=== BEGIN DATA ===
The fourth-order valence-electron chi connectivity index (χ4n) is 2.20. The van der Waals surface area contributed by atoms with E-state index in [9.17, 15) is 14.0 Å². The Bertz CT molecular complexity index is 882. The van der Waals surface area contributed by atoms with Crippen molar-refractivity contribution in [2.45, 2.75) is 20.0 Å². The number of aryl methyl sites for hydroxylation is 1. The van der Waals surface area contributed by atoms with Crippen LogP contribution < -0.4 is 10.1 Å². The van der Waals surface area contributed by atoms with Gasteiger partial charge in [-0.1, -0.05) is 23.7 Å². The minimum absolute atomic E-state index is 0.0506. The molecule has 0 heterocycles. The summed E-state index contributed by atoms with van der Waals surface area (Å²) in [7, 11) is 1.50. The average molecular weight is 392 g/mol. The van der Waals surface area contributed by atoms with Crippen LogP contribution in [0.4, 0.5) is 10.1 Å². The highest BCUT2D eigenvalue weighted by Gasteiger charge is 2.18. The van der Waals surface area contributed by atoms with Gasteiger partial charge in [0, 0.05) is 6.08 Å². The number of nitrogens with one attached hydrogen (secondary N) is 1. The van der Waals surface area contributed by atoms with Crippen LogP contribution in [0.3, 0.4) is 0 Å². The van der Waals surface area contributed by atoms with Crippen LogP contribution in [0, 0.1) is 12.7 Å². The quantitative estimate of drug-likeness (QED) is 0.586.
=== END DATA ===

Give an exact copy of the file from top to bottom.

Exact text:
The fourth-order valence-electron chi connectivity index (χ4n) is 2.20. The van der Waals surface area contributed by atoms with E-state index in [9.17, 15) is 14.0 Å². The Bertz CT molecular complexity index is 882. The van der Waals surface area contributed by atoms with Crippen molar-refractivity contribution in [2.45, 2.75) is 20.0 Å². The number of aryl methyl sites for hydroxylation is 1. The van der Waals surface area contributed by atoms with Crippen LogP contribution < -0.4 is 10.1 Å². The van der Waals surface area contributed by atoms with Gasteiger partial charge in [-0.1, -0.05) is 23.7 Å². The minimum absolute atomic E-state index is 0.0506. The molecule has 0 heterocycles. The summed E-state index contributed by atoms with van der Waals surface area (Å²) in [7, 11) is 1.50. The average molecular weight is 392 g/mol. The van der Waals surface area contributed by atoms with Crippen LogP contribution in [0.4, 0.5) is 10.1 Å². The highest BCUT2D eigenvalue weighted by Gasteiger charge is 2.18. The van der Waals surface area contributed by atoms with Gasteiger partial charge in [0, 0.05) is 6.08 Å². The number of nitrogens with one attached hydrogen (secondary N) is 1. The van der Waals surface area contributed by atoms with Crippen LogP contribution in [0.3, 0.4) is 0 Å². The van der Waals surface area contributed by atoms with Crippen LogP contribution in [0, 0.1) is 12.7 Å². The quantitative estimate of drug-likeness (QED) is 0.586.